Shannon Fraser, MD, Colleen Galasso,
and Deirdre McKennirey
With the COVID pandemic a little further away in our rearview mirror, physician leaders from coast to coast to coast gathered in Vancouver on 26 – 27 May for the Canadian Conference on Physician Leadership. Under the theme “Healing our Health System: Leadership for Renewal,” we came together with a shared spirit and commitment to revitalize health care.
From the opening blessing by Elder Doris Fox, who inspired and challenged attendees, to the last keynote, a renewed sense of hope and optimism infused the conference.
The opening speaker, Dr. Thomas Homer-Dixon, executive director of Cascades Institute at Royal Roads University, literally talked about hope and how it must be a key leadership competency in a time of crisis. In his book Commanding Hope: The Power We Have to Renew a World in Peril, he stresses that hope is essential for leadership — if we can’t inspire hope, we can’t lead. However, our traditional perception of hope needs to be reimagined; instead of seeing it as false, naïve, and passive, we must view hope as honest, astute, and powerful. To leverage hope in leadership, we must shift from the position of “hope THAT…” to “hope TO….” This shift in mindset pushes us to create our vision of a desirable future and to be active participants in making that vision a reality.
Dr. Bonnie Henry, reflecting on her own experience leading in a time of crisis, delivered an emotional address on remaining resilient during very challenging times. She talked about how the pandemic tested both her spirit and her leadership. She did not lose hope, but instead held fast to the power that kindness, compassion, and integrity hold in times of crisis, imploring participants to “respond to unrelenting uncertainty with unrelenting kindness” and to “always take the high road; it’s peaceful up there because there aren’t many people.”
Dr. Alika Lafontaine, CMA’s president, opened day 2 of the conference with an insightful presentation on mobilizing change. To lead change, we need to go beyond the repeated cycles of denial, resistance, and status quo. According to Dr. Lafontaine, the reason systems stay the same is because the mental models on which they are built — the information, beliefs, and ideas we form from our experiences — remain the same. However, there is hope for change because people can change. The role of leadership, he insisted, is to motivate and move people to new mental models, which will translate into a new system and a new status quo.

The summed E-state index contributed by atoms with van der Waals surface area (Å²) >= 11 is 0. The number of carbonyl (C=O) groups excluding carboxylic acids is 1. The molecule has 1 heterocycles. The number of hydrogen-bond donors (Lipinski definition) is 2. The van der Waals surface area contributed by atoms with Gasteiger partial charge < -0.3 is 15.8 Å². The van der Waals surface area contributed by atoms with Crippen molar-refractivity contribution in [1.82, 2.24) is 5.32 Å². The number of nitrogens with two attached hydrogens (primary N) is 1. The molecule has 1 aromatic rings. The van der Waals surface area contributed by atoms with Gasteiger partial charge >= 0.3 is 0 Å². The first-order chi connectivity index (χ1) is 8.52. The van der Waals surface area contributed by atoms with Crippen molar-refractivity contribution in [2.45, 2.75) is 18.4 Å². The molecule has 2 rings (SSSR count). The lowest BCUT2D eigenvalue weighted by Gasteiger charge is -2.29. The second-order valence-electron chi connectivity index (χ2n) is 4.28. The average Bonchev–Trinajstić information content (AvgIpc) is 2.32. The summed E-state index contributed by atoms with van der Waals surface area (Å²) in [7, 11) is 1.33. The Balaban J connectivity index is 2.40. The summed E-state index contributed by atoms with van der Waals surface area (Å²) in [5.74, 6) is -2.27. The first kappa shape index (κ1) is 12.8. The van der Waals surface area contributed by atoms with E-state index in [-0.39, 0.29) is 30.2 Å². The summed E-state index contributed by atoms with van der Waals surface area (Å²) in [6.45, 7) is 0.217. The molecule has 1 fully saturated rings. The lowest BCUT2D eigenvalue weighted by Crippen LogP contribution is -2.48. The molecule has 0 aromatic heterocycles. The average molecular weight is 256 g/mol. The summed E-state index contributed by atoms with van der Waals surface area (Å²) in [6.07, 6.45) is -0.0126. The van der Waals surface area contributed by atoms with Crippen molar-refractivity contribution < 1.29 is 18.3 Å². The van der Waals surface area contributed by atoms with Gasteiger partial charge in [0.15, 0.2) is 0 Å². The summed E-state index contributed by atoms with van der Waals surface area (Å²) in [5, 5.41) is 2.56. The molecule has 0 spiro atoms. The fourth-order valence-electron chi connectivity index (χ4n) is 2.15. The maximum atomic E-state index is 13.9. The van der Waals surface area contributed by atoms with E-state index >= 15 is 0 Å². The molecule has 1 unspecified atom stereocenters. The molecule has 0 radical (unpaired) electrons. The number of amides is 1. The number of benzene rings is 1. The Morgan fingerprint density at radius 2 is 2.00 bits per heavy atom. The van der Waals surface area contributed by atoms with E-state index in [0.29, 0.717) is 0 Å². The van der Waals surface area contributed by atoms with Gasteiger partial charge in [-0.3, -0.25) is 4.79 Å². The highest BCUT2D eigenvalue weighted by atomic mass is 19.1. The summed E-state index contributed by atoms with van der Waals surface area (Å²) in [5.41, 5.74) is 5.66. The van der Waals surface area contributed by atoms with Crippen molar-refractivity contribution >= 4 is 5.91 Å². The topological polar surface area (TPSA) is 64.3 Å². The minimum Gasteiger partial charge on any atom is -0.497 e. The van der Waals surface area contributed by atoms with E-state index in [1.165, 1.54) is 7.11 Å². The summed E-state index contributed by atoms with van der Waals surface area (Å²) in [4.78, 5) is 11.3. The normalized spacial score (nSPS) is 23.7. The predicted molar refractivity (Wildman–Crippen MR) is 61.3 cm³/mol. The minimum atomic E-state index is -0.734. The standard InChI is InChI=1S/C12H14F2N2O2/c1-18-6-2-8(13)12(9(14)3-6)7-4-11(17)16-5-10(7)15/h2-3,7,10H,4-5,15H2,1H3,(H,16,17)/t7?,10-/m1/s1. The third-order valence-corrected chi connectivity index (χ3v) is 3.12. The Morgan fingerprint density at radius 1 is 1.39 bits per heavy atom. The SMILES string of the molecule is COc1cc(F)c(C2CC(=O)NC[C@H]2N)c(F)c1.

Dr. Victoria Sweet, author of the book Slow Medicine: The Way to Healing, gave a provocative presentation on how to make modern medicine better. The health care pendulum has swung from the personal to the efficient (EMRs, electronic forms) to the inefficient (more administration, less time interacting with patients). She contends that medicine needs to return to the personal where physicians are given more time to spend with their patients so that they can identify and remove any barriers impeding the patient’s healing or, as she terms it, provide “slow medicine.” Dr. Sweet does not dismiss the fact that we need fast medicine (treatments that fix, repair, or replace), but it must be complemented with slow medicine to return it to the personal and effective profession it is at heart.
Of course, any discussion on healing and renewing our health system must address politics, which is involved in all aspects of health care from jurisdictions to institutions, funding, systems, and service delivery. Moderated by Dr. Kathleen Ross, four passionate and astute physician leaders (Drs. Eric Cadesky, Ramneek Dosanjh, Gigi Osler, and Dietrich Furstenburg) debated whether politics is a barrier that constrains change or a bridge that facilitates it. At the conclusion of the debate, participants felt that it was neither purely bridge nor barrier, but both. Irrespective of this outcome, a conference participant commented on Twitter: “Listening to the panelists makes me optimistic for the future.”
Each year on day 1, the conference celebrates recipients of the Canadian Certified Physician Executive (CCPE) credential in an award ceremony, with family and friends on hand to support their loved ones. This credential, which is based on the LEADS framework, recognizes and advances physician leadership and excellence through a national, peer-generated, standards-based assessment process. Notably, for the first time since the CCPE’s inception, more female than male applicants qualified. Congratulations to our 11 deserving recipients!
Rounding out the conference program were 22 unique workshops offered in four concurrent sessions. Facilitated by expert instructors, these interactive workshops provided participants with the opportunity to learn about system-enhancing initiatives as well as improve their leadership skills.
Although registration was down from pre-pandemic levels, that did not mute the excitement or buzz of conversations. You could see that people were longing to reconnect, share, and learn from each other. In fact, several people asked that we find ways to add more networking opportunities in future.
Using the valuable feedback received, the conference Planning Committee is hard at work developing the program for CCPL2024 under the theme “Shifting the Paradigm.” Join us 24–25 May 2024 in Montréal and get inspired and empowered to make a real impact in transforming Canada’s health care system.
Dr. Shannon Fraser is CSPL President and Chair, CCPL Planning Committee, as well as Chief General Surgery and Medical Director, C4 Command Centre, Jewish General Hospital, CIUSSS CODIM.